Scottish Field

The quiet revolution

A smooth and sophistica­ted ride, the Mazda CX-60 impresses petrol-head Neil Lyndon on both quality and value for money


Mazda’s new CX-60 is not exactly what it seems. On the surface, our test car looked like a large 4x4 SUV – imposingly handsome on 20” alloys and manifestly well-made but not obviously extraordin­ary. Under the skin, however, this car is a standard-bearer for change in so many ways that it almost heralds a minor revolution – albeit a quiet, electrifie­d one.

The company’s first plug-in hybrid SUV is also the biggest, most powerful, fastest and most expensive road-going car Mazda has ever produced. Launched as the flagship of their line, it goes up against some formidable opposition – BMW’S X3, Mercedes’ GLC and Audi’s Q5. Priced between £45,420-£51,520, it is less expensive than any of them while also giving Volvo’s XC60 a good run for its money and quality.

The CX-60 also marks a signal change for one of the world’s most original and individual manufactur­ers. In some senses, with this car, we see Mazda coming to heel with the rest of the world.

Throughout the last decade, Mazda has taken a cautious, reserved approach to the green revolution sweeping the automotive domain. While the political establishm­ent was demanding immediate progress towards net zero emissions, Mazda insisted that convention­al, internal-combustion engines would continue to play a part in car sales at least until 2030 and followed a policy of making those engines less polluting – for instance by experiment­ing with non-carbon based fuels such as vegetable oil.

With the CX-60, however, Mazda seems to have given up pushing against the tide and submitted to going with the flow. By 2025, they will have followed this plug-in first hybrid with four more, along with five mild hybrids and their first ever all-electric model. Perhaps this all goes to show that there’s no bucking the market, as someone used to say.

As one of the top manufactur­ers in the world for innovation, reliabilit­y and customer satisfacti­on, Mazda might be expected to do the job well when going for a hybrid set-up. So it proves with the CX-60.

The curvaceous, powerful exterior recognisab­ly shares the DNA of Mazda SUVS while the interior is a match for contempora­ry Volvos which increasing­ly set the benchmark in that department. Top spec versions include light nappa leather upholsteri­es with Kimono fabric accents which are as classy as one of those razor-steel Japanese chef’s knives. The absence of a third row of seats may be disappoint­ing but it means that load space behind the rear seats is like a small van. Towing capacity of 2,500kg is enough to pull a caravan or trailer.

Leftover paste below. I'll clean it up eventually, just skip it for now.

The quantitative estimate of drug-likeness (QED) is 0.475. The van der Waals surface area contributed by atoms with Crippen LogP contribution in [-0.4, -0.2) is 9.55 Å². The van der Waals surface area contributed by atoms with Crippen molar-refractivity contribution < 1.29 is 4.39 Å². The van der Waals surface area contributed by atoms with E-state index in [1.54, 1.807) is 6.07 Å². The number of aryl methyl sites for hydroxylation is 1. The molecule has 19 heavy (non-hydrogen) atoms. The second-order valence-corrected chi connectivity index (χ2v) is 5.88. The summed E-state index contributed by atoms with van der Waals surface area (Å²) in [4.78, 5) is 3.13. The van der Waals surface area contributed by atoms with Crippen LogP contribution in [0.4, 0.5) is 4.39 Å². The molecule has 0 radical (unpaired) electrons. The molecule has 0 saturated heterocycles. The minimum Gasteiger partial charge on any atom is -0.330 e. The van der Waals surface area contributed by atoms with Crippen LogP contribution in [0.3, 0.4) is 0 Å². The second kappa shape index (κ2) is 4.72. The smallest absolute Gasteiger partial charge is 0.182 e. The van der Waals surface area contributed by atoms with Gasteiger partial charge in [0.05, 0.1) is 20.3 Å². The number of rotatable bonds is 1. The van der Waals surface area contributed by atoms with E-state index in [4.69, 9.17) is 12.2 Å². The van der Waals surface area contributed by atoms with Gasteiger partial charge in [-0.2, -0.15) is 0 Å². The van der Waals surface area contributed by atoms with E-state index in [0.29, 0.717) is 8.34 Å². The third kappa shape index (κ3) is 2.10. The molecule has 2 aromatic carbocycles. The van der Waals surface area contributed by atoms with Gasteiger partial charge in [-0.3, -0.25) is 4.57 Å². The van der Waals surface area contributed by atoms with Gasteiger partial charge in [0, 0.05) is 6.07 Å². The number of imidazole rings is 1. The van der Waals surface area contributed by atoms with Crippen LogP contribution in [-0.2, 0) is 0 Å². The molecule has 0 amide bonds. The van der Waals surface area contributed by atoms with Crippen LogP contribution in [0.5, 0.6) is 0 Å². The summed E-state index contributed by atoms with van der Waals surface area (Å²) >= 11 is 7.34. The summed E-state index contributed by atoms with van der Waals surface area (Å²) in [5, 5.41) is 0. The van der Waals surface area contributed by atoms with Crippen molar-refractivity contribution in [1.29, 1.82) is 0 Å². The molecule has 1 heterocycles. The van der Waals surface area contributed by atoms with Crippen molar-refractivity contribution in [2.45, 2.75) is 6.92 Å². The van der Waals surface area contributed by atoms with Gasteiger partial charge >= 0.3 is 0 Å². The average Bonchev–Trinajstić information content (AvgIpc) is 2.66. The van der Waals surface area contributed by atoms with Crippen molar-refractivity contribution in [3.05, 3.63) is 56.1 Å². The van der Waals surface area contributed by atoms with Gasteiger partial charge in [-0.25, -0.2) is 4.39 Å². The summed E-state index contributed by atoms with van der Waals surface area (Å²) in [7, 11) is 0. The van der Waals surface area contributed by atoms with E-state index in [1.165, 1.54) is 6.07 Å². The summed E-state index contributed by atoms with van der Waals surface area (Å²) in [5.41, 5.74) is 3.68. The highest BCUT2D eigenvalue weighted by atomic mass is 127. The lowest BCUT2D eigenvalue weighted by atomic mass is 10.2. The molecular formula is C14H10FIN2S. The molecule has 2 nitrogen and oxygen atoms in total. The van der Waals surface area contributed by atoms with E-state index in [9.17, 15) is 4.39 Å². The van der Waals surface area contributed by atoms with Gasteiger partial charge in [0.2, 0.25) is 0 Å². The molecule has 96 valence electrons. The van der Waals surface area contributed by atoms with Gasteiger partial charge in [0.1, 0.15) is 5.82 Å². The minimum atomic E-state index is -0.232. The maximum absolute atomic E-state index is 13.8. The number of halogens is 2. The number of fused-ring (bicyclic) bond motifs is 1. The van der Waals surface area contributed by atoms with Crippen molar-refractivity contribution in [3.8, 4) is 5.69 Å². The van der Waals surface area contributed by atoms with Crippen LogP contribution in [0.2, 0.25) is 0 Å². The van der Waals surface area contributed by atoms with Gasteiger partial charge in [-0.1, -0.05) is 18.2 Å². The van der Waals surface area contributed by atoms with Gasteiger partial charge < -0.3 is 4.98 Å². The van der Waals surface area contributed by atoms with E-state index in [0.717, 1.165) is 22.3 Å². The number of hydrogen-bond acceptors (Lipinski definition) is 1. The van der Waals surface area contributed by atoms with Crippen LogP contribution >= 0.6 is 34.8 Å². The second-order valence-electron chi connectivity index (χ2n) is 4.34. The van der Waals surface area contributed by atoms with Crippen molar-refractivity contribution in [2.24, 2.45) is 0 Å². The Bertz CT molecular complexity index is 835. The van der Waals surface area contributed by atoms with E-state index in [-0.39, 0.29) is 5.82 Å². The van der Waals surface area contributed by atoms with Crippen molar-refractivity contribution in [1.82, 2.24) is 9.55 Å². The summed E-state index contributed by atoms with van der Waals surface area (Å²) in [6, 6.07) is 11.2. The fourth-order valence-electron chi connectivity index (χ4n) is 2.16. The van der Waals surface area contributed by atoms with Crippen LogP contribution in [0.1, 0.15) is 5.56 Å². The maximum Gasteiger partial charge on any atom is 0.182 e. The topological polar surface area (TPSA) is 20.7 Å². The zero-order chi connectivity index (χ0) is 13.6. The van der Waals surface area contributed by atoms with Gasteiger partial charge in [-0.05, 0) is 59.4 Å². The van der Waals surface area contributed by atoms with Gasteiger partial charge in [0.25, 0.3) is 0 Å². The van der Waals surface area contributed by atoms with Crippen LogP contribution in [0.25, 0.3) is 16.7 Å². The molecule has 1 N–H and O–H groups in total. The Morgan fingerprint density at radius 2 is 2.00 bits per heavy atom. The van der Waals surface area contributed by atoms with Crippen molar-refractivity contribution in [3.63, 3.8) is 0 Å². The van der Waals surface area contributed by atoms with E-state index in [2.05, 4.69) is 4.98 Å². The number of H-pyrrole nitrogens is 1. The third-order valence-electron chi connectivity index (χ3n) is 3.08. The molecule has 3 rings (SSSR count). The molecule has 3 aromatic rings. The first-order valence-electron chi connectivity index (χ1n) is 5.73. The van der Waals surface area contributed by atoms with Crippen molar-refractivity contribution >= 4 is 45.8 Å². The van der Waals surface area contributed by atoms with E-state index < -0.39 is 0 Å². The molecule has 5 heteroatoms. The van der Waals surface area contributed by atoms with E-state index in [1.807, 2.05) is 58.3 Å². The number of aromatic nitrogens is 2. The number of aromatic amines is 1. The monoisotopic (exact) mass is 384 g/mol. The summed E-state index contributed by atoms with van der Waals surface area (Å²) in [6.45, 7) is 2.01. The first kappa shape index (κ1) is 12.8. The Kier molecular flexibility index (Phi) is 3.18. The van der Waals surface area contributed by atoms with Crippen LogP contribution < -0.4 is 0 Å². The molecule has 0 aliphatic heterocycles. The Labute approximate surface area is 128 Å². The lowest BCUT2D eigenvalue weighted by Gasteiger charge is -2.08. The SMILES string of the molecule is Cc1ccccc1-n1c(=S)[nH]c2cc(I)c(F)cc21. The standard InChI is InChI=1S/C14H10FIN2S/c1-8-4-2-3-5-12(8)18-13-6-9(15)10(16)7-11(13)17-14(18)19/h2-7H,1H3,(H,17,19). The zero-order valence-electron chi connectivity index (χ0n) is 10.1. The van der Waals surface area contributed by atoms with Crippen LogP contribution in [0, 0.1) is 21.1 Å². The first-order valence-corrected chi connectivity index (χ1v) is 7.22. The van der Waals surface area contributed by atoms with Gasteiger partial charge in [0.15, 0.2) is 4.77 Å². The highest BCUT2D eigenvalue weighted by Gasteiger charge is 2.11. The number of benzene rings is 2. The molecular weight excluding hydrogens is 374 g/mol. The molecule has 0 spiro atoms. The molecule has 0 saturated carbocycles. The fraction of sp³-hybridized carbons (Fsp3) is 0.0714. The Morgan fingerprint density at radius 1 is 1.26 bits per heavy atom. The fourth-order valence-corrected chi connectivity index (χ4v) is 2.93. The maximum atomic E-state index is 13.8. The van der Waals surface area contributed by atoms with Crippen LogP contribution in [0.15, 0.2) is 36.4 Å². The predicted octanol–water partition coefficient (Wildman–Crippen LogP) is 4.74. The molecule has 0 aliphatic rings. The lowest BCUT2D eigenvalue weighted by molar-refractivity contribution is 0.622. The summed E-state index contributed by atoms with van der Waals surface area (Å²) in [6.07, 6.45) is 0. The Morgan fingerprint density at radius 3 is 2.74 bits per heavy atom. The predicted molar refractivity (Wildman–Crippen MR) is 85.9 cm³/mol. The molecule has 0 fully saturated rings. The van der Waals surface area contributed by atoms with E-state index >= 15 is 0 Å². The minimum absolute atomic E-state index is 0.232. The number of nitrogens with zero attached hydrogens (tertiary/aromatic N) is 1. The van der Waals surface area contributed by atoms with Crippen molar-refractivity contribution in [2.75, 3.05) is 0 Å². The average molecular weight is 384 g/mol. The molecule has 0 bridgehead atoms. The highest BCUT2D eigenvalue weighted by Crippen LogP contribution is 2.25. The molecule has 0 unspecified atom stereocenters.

When you take your seat behind the steering wheel, cameras and microproce­ssors size you up and offer their calculatio­n of your best driving position. This then becomes a setting to which the system automatica­lly reverts when you get in the car and it recognises your face. Clever or creepy?

The driving position feels as high as a Range Rover and the CX-60 shifts like a Bentley Bentayga when you put your foot down. The 2.5-litre petrol engine and electric motor combine to deliver 323bhp through an eight-speed automatic gearbox which brings 0-60mph in a wig-lifting 5.5 seconds. The range on electric power alone is 39 miles. CO2 emissions are a tax-beneficial 33g/km.

Battery and engine are placed as near as possible to the middle of the car to enhance balance and steering. Ingeniousl­y, when it feels called upon, the four-wheel drive system automatica­lly brakes the inside rear wheel to assist cornering adhesion.

A sophistica­ted suspension setup allows the CX-60 to be driven hard on empty country roads without making everybody in the car throw up but it’s not much fun for anybody. This car is more at home gliding silently in city traffic on electric power or cruising on motorways. In those settings, the CX-60 may be as good as it gets for a large 4x4 SUV.

This car is at home gliding silently through city traffic or cruising on motorways

 ?? ?? Curves for days: The CX-60’S exterior is reminiscen­t of Mazda’s SUVS.
Curves for days: The CX-60’S exterior is reminiscen­t of Mazda’s SUVS.

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